Posted by: reformbama | August 8, 2011

Acts Church Emphasized Teaching Not Activities…

Quoting Martyn Lloyd-Jones . . .


In Acts 2, what did the Christians come together for? Here were these people who had come out of the world to join the group of people called disciples, and they formed the first church, but what is the Christian church for? What does she do? What does she provide? Do Christian people come together for socials, dances, raffles, dramatic performances, lectures on politics, literature, and sociology? There was nothing like that in the early church. It is not my objective to denounce these things. But I do want to show how far removed they are from the Christian church. You can get all that in the world, and you can get it very much better there. The Christian church makes a fool of herself when she attempts these things–she does them so badly. If you want activities like that, then go and get them organized professionally. But that is not the Christian church. It is a travesty. 

I do not want to defend Christendom or advocate any particular section of the church or any particular local church. I want to hold before you the pictures of the New Testament church. That is the only church I recognize. Those people did not come to the church to do things like that. And when true revival takes place, those are the first things to go; people lose interest in them. A church that can only exist by resorting to things like that is utterly different from the New Testament church.

They continued steadfastly in the apostles’ doctrine [teaching] and fellowship, and in breaking of bread, and in prayers“–purely spiritual activities. And that is the pattern for the church at all times.

So let us look at this. First, doctrine. The apostles’ teaching is put first in this list–that is why we must start with it, and it is very important that we should, because today there is real opposition to what we read here. The first thing these Christians desired was further teaching from the apostles. They coveted this with the whole of their being. Before we go any farther, let us ask ourselves a simple question: Do we desire “the apostles’ doctrine”? God grant that we may.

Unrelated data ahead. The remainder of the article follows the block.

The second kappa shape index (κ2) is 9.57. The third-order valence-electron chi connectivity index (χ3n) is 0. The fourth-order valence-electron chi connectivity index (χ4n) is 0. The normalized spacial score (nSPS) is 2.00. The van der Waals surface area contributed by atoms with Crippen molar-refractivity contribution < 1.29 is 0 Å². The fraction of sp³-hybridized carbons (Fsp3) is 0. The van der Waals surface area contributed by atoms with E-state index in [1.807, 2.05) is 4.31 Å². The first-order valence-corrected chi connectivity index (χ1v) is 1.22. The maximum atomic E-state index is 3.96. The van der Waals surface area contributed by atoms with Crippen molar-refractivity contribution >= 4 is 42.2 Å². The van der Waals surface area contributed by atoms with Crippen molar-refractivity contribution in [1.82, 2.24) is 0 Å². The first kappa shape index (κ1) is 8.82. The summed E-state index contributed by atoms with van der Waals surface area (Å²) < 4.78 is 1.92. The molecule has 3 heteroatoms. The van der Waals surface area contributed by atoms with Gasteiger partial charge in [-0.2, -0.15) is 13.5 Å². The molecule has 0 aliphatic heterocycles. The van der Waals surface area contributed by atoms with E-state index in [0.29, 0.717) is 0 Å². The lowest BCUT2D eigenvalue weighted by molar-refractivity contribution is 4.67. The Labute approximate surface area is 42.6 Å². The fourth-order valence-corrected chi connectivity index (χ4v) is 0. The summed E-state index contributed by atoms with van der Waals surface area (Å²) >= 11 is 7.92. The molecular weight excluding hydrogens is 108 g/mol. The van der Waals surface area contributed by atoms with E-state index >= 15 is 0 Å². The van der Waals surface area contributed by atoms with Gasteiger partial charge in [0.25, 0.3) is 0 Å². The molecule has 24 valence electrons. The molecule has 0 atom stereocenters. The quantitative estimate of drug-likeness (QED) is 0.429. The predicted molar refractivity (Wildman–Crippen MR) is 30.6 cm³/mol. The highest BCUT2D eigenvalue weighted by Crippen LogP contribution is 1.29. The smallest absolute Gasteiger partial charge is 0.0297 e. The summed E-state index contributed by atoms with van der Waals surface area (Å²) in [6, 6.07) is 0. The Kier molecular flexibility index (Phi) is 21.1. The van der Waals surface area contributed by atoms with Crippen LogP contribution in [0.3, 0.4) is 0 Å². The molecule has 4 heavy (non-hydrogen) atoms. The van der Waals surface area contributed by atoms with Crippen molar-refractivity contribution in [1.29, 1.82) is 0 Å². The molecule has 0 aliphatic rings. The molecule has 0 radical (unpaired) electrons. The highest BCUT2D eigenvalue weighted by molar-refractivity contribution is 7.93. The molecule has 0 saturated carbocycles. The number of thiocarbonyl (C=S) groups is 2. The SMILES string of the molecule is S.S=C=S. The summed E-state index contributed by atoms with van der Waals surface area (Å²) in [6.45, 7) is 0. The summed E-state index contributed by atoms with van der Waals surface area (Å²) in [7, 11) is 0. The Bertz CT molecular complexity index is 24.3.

This longing for “the apostles’ doctrine” tells us something tremendously important. It is that Christianity is not only an experience. Now I have been emphasizing that it is an experience and not merely an intellectual point of view. When men and women become Christians, they undergo the most profound change they can ever know; it is indeed a profound experience. But it is not only that, and I must emphasize this because there are other agencies in the world that can give people experiences.

How do you tell the difference between becoming a Christian and some other experience, an emotional experience or a change as the result of psychotherapy or something like that? The teaching put out by the cults can produce a change. Adherents of a cult talk about their lives being transformed. How, then, do you tell the difference between an experience that is Christian and one that is not? There is only one answer, and that is the cause of the experience. Christians experience change as the result of believing the truth about Jesus Christ. Two people may say, “I’m very happy.” They may both say, “I used to do such and such, but not any longer. I’ve been delivered from it all.” But it does not follow that they are both Christians. How, then, do we know who is? The only test, I repeat, is the source of the experience.

As we have seen, the people in Acts came together because they had had the same experience. But the thing that strikes us at once about them is that they had had the same experience because they had believed the same teaching, the same message.

Then they that gladly received his word were baptized: and the same day there were added unto them about three thousand souls.” There would never have been an early church but for a particular teaching. So we are bound to emphasize that the teaching must come first because it was that which led to the conversions, the change. It was Peter’s preaching, his teaching, his doctrine, that brought these people together. They “gladly received his word” and were baptized. And we are told in verse 44, “And all that believed were together.” What did they believe? The same teaching.


From: Authentic Christianity

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